This was my first year of growing damask roses. In the past, I grew double knock out roses which were hardy and simply laughed at the pests and the elements. I wasn’t prepared for the amount of insects that adore Damask roses. I watched in horror as sawflies and spider mites attacked the plants, I got busy making a nontoxic garden bug spray to send a message that they were not welcome. Now, this spray is my new weapon against general pest problems.
It can be yours too! (Note, this spray will not control sawfly larvae. Neem or light horticultural oil will.)
Homemade Pest Spray for the Following Insects:
My version is similar to insecticidal soap which kills the following soft bodied pests such as :
- Eggs and pupae of other insects
- Mealy bugs
- Immature leafhoppers
- Immature white flies
- Spider mites
Colorado State University Extension notes that Japanese Beetles and boxelder bugs are susceptible. However they further note,
“Lady beetles, green lacewings, pollinating bees and most other beneficial insects are not very susceptible to soap sprays. Predatory mites, often important in control of spider mites, are an exception: a beneficial group of organisms easily killed by soaps.”
Here is the following recipe to use to deter pests. I adapted my recipe from HERE.
Before You Spray:
First–test a small portion of the plant with a little spray to see how the plant reacts. Wait 24 hours. Soap and oil can burn the plants’ leaves.
The following plants according to the Clemson Extension are sensitive to soap based sprays:
- certain tomato varieties
- Conifers in drought conditions
- Bluish colored plants. (They may lose their color.)
- Sweet pea
- Horse Chestnut
- Mountain Ash
- Japaneses Maple
- Bleeding Heart
- Maidenhair Fern
- Crown of Thorns
- Eastern Lillies
If you see browning in a few hours, rinse with cool water.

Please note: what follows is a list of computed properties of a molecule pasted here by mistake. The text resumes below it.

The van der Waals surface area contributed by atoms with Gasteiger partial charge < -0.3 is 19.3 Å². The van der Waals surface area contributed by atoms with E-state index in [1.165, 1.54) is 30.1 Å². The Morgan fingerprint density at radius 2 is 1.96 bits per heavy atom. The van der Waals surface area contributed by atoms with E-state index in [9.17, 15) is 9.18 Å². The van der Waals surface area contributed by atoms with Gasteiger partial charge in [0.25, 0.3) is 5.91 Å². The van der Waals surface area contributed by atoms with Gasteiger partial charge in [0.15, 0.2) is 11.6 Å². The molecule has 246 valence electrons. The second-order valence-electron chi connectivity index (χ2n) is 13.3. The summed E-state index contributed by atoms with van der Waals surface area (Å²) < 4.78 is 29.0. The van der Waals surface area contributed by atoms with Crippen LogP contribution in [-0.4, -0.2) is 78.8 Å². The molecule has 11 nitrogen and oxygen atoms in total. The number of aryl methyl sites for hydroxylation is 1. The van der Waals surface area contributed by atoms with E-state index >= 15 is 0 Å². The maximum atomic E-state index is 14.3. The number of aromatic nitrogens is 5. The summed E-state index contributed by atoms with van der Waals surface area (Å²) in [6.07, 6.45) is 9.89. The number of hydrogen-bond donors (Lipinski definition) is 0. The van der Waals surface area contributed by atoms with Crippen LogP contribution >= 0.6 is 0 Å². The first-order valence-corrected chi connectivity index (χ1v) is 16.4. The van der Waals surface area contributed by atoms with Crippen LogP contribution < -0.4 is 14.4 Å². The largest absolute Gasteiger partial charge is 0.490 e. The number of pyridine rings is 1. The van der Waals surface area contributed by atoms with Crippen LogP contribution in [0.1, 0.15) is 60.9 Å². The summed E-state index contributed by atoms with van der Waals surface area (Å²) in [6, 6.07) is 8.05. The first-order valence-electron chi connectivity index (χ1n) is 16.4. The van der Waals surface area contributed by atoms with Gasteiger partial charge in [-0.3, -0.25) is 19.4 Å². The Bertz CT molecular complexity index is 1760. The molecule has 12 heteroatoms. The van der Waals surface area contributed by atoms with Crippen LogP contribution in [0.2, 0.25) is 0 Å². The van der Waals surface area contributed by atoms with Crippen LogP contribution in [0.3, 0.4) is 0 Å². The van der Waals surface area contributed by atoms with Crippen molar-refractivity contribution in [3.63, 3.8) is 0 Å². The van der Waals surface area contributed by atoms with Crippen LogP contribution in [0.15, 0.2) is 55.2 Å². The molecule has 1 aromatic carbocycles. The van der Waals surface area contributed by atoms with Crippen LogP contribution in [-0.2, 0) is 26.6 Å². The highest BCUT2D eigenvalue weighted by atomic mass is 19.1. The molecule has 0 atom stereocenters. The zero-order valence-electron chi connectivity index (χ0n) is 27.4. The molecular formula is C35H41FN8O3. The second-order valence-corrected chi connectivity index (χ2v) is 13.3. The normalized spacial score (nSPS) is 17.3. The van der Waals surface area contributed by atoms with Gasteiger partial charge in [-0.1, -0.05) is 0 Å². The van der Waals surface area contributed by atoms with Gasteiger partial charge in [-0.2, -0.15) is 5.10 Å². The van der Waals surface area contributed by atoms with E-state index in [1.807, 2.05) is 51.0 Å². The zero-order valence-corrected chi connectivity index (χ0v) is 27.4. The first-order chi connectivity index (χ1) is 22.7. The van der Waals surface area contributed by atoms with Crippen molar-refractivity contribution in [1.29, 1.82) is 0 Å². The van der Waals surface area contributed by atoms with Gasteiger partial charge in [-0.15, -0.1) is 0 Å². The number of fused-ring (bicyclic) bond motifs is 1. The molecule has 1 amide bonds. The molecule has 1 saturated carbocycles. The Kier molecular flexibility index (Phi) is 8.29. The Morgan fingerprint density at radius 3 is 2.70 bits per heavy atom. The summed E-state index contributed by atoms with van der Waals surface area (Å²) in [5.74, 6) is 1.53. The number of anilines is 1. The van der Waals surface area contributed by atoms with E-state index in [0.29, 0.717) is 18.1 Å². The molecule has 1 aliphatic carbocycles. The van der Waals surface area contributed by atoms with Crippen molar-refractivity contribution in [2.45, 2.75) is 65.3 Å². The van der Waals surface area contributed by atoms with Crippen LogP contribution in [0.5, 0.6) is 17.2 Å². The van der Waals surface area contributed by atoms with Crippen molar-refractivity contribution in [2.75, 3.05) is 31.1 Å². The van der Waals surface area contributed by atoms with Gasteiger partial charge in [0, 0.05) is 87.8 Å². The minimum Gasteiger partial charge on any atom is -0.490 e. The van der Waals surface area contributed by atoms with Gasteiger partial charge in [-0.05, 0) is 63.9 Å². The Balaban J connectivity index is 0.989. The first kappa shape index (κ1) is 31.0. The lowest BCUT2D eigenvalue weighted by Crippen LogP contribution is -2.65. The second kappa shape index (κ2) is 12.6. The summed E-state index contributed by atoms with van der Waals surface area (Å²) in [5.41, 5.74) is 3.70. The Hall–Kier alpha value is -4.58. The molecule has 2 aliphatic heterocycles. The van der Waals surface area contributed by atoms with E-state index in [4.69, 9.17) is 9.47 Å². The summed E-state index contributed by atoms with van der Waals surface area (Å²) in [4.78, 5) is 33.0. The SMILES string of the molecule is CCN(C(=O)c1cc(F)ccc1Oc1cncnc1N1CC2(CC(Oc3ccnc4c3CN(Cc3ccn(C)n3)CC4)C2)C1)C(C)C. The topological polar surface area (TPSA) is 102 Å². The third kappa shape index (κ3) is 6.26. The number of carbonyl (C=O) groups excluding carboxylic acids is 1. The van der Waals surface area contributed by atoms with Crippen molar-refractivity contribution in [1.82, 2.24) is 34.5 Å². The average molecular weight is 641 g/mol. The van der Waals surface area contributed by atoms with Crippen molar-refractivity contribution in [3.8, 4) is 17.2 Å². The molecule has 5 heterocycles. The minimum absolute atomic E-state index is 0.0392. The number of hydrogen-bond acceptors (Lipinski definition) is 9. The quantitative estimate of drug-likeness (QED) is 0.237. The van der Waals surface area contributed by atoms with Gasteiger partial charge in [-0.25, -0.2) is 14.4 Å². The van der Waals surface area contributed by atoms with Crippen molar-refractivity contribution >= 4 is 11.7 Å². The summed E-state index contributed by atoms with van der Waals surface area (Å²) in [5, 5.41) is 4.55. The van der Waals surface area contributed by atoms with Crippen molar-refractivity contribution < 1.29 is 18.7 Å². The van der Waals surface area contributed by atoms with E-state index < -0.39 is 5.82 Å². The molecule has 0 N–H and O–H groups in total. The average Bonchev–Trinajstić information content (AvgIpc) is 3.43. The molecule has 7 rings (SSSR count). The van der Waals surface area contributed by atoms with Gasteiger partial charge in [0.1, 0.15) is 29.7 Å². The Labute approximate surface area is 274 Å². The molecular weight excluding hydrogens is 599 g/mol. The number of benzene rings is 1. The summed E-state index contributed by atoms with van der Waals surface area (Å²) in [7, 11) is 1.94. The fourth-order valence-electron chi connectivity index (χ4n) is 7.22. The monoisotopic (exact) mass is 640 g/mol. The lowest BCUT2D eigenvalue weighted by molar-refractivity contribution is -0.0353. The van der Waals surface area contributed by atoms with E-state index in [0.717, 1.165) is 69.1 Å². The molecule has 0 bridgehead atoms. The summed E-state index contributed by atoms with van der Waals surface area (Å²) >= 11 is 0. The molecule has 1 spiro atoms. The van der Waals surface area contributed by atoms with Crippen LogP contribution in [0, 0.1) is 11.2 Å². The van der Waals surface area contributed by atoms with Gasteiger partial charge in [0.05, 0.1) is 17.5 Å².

Second–Only spray when the temperature is below 90 degrees. I spray early in the morning. I take an extra precaution two hours later, I rinse with water so that the soap doesn’t burn the plants.
Third–Be sure to get both the tops and the undersides of the leaves. Pests hide under leaves.
Nontoxic Garden Bug Spray Recipe
- A Gallon Container. (A vinegar container works great.)
- 4 Tablespoon of non-toxic dish washing soap. I used Dr. Bronner Peppermint Castille soap. (Peppermint repels bugs.)
- 2 Tablespoons of oil to help to get the spray to stick to the leaves. I used olive oil.
- 1 teaspoon of red pepper (optional) to keep other bugs away
- Distilled water
Why distilled water? The Clemson Extentsion notes that hard water can affect the effectiveness of the soap.
“Calcium, magnesium and iron cause the fatty acids to precipitate out of the solution causing the soap to be ineffective. It is important to use the purest water possible. You can determine if your tap water is compatible by mixing the recommended concentration of soap that you want to use with the appropriate amount of water in a glass jar. Agitate and let the mixture stand for 15 minutes. If the mix remains uniform and milky, the water quality is fine for the spray. If there is a scum on the surface, you should use distilled or bottled water.”
Mix up all the ingredients and pour them into the container. Then add water up to the top of the container.
I add the contents to a backpack sprayer if I am spraying many plants. (I use one similar to this one.)
I repeat every 4 to 7 days until I don’t see any more pests.
Why Does it Work?
According to the Clemson Extension:
“While it is not completely understood how the soaps work, they appear to disrupt the cellular membranes of the insect. They may also remove protective waxes that cover the insect, resulting in dehydration. Insecticidal soaps are also an effective leaf wash to remove honeydew, sooty mold and other debris from leaves.”
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How do you keep bugs in your garden at bay?
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